Now witness the power and grace of these fully operational Imperial Ballet danseurs:
I welcome any titles for these photos that anyone would like to offer up, and if anyone feels the urge to Photoshop them further you have my blessing, but please be sure to link back to me and credit me as creator, choreographer, creative visionary, voice of a generation, and so on and so forth.
Doing a post mortem on a convention sounds awfully grim, doesn’t it? But I suppose recap sounds like we’re talking about sports, and a summary just sounds boring.
Anyway, ConDFW ended yesterday and I’m still recovering. I got to meet up with lovely friends and meet new ones. My reading and signing, while not swarming with people, were pleasant. I got to sign a couple of my books and read some of my stories, and that’s all I need, really. I didn’t spend as much time socializing as I’d planned to, because I had deadlines I was trying to hit and it was just too tempting not to take advantage of a little of that time to get some writing in.
Speaking of new people and signings! Seanan McGuire, one of the GOH, was a treat to listen to. I never got to any of her panels, though, which I was disappointed by. Somehow I didn’t make it to any of John Scalzi’s events, either. I’d wanted to ask him to sign one of his books for me, but everything I have of his is on Audible, so! Alas. That’s what I get for saving shelf space.
Oh, and that slam poetry contest? I won 2nd place. (woot!) Rie Sheridan Rose won with a fun bawdy poem about Jenny the pirate, I believe, which seems appropriate as first place, especially considering the Seadog Slam was hosting the contest. Not that I didn’t love my own piece, “Livecasting My Descent into the Martian Underworld,” but it makes sense, doesn’t it? Now I’m trying to decide if I should send it out to markets as a poem or as a weird little bit of flash.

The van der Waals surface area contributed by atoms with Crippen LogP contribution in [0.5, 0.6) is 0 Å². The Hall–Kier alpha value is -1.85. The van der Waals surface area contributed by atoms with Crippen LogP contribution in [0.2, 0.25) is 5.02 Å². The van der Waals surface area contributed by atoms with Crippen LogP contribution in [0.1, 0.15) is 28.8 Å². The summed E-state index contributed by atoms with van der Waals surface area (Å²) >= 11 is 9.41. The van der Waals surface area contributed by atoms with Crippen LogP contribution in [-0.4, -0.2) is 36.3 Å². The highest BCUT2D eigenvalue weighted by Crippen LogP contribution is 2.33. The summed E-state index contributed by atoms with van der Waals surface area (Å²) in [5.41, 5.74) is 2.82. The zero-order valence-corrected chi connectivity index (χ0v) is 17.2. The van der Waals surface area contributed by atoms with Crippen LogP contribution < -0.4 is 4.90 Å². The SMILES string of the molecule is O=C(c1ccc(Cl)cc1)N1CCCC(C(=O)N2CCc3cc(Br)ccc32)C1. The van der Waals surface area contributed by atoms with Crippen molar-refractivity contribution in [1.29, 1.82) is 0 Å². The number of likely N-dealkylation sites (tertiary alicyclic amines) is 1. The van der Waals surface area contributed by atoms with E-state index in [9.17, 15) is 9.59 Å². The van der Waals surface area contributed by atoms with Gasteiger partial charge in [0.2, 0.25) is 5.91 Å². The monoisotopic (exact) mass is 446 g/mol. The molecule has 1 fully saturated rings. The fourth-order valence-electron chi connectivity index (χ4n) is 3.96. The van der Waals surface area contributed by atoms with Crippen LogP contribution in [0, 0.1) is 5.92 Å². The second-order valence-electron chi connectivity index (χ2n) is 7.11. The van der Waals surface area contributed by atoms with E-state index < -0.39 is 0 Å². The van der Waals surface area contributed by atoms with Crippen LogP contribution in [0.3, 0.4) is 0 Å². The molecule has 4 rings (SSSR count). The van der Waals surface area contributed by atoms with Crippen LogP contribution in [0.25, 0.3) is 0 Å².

I was quite pleased with my assigned panels: Worldbuilding in Steampunk, How to Brainstorm a Story, and The Short Story: Advantages and Benefits. I love reading and writing steampunk, and I left the steampunk panel with even more books to add to my list. In particular I’m looking forward to reading Shanna Swenson’s Rebel Mechanics.
The panel on the advantages and benefits of writing short stories didn’t go as I expected it would – we spent precious little time on talking about the advantages and benefits of writing short stories – but we covered that eventually, and I think it was still an interesting panel for the audience members. We covered quite a bit of ground on quite a few topics, including resolving issues with writing short stories, deciding how to utilize critiques, and finding markets to submit to. I love what Rhonda Eudaly said about the markets available, pro or semi pro.
BTW, if you were there and you have any questions about something we talked about, please don’t hesitate to contact me. As to the resources I mentioned, here is the link to The Submission Grinder, and another for Ralan.com. I’d post a link to Duotrope, but the Grinder is a better, cost-free version of Duotrope with more tools, so I feel confident someone can find it if they really wanted to.
Final thoughts: I want to mention Patrice Sarath’s post yesterday (link here). I DID have a good time, but everything she wrote matches what I’d felt at different points over the weekend. Her thoughts are kind but blunt, and I love how she summed it up at the end:
“We’re all in this together. The pressure from media cons and the aging of fandom means that cons are threatened as never before. We need to bring in the anime fans, the cosplayers, and the media fans and show them that they can have as much fun here — and for far less money — than at a big ComiCon or Comicpalooza. For most of us, we were fans first. Let’s remember the excitement of our first cons and try to recreate that. It’s not always easy, and I will be the first to admit I didn’t exactly bring my game this weekend. But let’s try to get our mojo back, hmm?
Because the alternative is not that much fun — boring conventions with a dwindling fan base.”
I want these local conventions to stick around for a long, long time, but they need a little more oomph from all of us to keep them so exciting, thought-provoking, and enticing that the younger fans can’t help but come.